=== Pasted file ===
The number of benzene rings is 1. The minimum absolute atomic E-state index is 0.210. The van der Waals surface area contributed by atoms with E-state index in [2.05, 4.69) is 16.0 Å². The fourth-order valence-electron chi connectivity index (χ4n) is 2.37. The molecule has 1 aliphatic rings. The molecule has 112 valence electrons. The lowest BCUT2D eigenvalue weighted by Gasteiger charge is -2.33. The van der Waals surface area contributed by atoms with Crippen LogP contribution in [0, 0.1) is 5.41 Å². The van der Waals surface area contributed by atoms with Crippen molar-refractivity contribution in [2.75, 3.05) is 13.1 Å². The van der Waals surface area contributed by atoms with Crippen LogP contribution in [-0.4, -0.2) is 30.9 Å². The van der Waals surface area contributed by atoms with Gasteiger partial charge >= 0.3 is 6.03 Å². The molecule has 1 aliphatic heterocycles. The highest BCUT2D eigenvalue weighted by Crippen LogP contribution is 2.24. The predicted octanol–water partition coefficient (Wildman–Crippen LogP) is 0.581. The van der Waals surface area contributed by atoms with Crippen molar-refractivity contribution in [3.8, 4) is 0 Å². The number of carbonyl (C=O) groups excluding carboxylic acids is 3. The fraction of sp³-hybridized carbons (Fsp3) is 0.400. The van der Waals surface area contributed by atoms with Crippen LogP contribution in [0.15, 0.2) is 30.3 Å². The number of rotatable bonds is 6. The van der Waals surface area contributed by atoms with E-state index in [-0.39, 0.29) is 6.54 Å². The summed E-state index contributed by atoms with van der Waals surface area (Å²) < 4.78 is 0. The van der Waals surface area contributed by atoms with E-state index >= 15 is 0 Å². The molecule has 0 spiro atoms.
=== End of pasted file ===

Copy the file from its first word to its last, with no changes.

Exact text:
The number of benzene rings is 1. The minimum absolute atomic E-state index is 0.210. The van der Waals surface area contributed by atoms with E-state index in [2.05, 4.69) is 16.0 Å². The fourth-order valence-electron chi connectivity index (χ4n) is 2.37. The molecule has 1 aliphatic rings. The molecule has 112 valence electrons. The lowest BCUT2D eigenvalue weighted by Gasteiger charge is -2.33. The van der Waals surface area contributed by atoms with Crippen LogP contribution in [0, 0.1) is 5.41 Å². The van der Waals surface area contributed by atoms with Crippen molar-refractivity contribution in [2.75, 3.05) is 13.1 Å². The van der Waals surface area contributed by atoms with Crippen LogP contribution in [-0.4, -0.2) is 30.9 Å². The van der Waals surface area contributed by atoms with Gasteiger partial charge >= 0.3 is 6.03 Å². The molecule has 1 aliphatic heterocycles. The highest BCUT2D eigenvalue weighted by Crippen LogP contribution is 2.24. The predicted octanol–water partition coefficient (Wildman–Crippen LogP) is 0.581. The van der Waals surface area contributed by atoms with Crippen molar-refractivity contribution in [3.8, 4) is 0 Å². The number of carbonyl (C=O) groups excluding carboxylic acids is 3. The fraction of sp³-hybridized carbons (Fsp3) is 0.400. The van der Waals surface area contributed by atoms with Crippen LogP contribution in [0.15, 0.2) is 30.3 Å². The number of rotatable bonds is 6. The van der Waals surface area contributed by atoms with E-state index in [-0.39, 0.29) is 6.54 Å². The summed E-state index contributed by atoms with van der Waals surface area (Å²) < 4.78 is 0. The van der Waals surface area contributed by atoms with E-state index >= 15 is 0 Å². The molecule has 0 spiro atoms.